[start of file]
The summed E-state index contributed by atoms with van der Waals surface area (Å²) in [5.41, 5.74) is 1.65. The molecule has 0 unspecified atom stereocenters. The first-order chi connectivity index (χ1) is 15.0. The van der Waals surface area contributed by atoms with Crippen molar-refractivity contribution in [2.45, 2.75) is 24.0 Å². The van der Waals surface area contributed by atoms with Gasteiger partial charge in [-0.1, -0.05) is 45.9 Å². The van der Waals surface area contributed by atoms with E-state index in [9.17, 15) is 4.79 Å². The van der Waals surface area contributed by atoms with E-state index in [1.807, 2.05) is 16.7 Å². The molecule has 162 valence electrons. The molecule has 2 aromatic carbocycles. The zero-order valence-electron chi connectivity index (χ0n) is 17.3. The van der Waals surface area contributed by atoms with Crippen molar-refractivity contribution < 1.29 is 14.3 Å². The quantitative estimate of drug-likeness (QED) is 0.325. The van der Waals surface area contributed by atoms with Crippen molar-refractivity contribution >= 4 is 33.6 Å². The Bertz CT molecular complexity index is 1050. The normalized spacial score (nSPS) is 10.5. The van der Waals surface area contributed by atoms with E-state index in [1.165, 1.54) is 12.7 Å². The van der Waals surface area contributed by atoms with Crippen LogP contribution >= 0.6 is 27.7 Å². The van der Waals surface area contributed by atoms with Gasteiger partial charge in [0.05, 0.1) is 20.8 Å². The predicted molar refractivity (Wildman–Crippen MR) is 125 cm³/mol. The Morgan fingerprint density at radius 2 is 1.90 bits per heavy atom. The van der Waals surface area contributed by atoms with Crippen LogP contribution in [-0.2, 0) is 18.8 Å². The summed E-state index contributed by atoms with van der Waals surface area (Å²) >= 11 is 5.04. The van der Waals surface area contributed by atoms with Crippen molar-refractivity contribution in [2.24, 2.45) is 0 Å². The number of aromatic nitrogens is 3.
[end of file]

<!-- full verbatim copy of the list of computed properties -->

The summed E-state index contributed by atoms with van der Waals surface area (Å²) in [5.41, 5.74) is 1.65. The molecule has 0 unspecified atom stereocenters. The first-order chi connectivity index (χ1) is 15.0. The van der Waals surface area contributed by atoms with Crippen molar-refractivity contribution in [2.45, 2.75) is 24.0 Å². The van der Waals surface area contributed by atoms with Gasteiger partial charge in [-0.1, -0.05) is 45.9 Å². The van der Waals surface area contributed by atoms with E-state index in [9.17, 15) is 4.79 Å². The van der Waals surface area contributed by atoms with E-state index in [1.807, 2.05) is 16.7 Å². The molecule has 162 valence electrons. The molecule has 2 aromatic carbocycles. The zero-order valence-electron chi connectivity index (χ0n) is 17.3. The van der Waals surface area contributed by atoms with Crippen molar-refractivity contribution < 1.29 is 14.3 Å². The quantitative estimate of drug-likeness (QED) is 0.325. The van der Waals surface area contributed by atoms with Crippen molar-refractivity contribution >= 4 is 33.6 Å². The Bertz CT molecular complexity index is 1050. The normalized spacial score (nSPS) is 10.5. The van der Waals surface area contributed by atoms with E-state index in [1.165, 1.54) is 12.7 Å². The van der Waals surface area contributed by atoms with Crippen LogP contribution >= 0.6 is 27.7 Å². The van der Waals surface area contributed by atoms with Gasteiger partial charge in [0.05, 0.1) is 20.8 Å². The predicted molar refractivity (Wildman–Crippen MR) is 125 cm³/mol. The Morgan fingerprint density at radius 2 is 1.90 bits per heavy atom. The van der Waals surface area contributed by atoms with Crippen LogP contribution in [-0.2, 0) is 18.8 Å². The summed E-state index contributed by atoms with van der Waals surface area (Å²) >= 11 is 5.04. The van der Waals surface area contributed by atoms with Crippen molar-refractivity contribution in [2.24, 2.45) is 0 Å². The number of aromatic nitrogens is 3.